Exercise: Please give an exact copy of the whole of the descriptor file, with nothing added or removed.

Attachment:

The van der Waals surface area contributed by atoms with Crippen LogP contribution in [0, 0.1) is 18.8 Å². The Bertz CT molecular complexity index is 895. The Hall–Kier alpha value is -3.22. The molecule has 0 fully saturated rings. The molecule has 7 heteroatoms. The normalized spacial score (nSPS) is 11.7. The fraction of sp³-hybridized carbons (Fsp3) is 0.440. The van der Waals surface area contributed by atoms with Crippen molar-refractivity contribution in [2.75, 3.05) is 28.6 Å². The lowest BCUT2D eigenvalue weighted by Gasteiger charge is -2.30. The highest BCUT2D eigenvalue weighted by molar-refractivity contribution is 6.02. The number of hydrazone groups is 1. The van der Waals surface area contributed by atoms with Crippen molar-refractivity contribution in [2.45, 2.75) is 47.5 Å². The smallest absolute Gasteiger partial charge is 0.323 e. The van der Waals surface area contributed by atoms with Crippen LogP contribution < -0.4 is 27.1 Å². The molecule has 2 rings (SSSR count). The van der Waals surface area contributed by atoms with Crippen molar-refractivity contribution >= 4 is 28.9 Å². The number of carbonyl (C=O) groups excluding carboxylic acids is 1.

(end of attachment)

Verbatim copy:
The van der Waals surface area contributed by atoms with Crippen LogP contribution in [0, 0.1) is 18.8 Å². The Bertz CT molecular complexity index is 895. The Hall–Kier alpha value is -3.22. The molecule has 0 fully saturated rings. The molecule has 7 heteroatoms. The normalized spacial score (nSPS) is 11.7. The fraction of sp³-hybridized carbons (Fsp3) is 0.440. The van der Waals surface area contributed by atoms with Crippen molar-refractivity contribution in [2.75, 3.05) is 28.6 Å². The lowest BCUT2D eigenvalue weighted by Gasteiger charge is -2.30. The highest BCUT2D eigenvalue weighted by molar-refractivity contribution is 6.02. The number of hydrazone groups is 1. The van der Waals surface area contributed by atoms with Crippen molar-refractivity contribution in [2.45, 2.75) is 47.5 Å². The smallest absolute Gasteiger partial charge is 0.323 e. The van der Waals surface area contributed by atoms with Crippen LogP contribution < -0.4 is 27.1 Å². The molecule has 2 rings (SSSR count). The van der Waals surface area contributed by atoms with Crippen molar-refractivity contribution >= 4 is 28.9 Å². The number of carbonyl (C=O) groups excluding carboxylic acids is 1.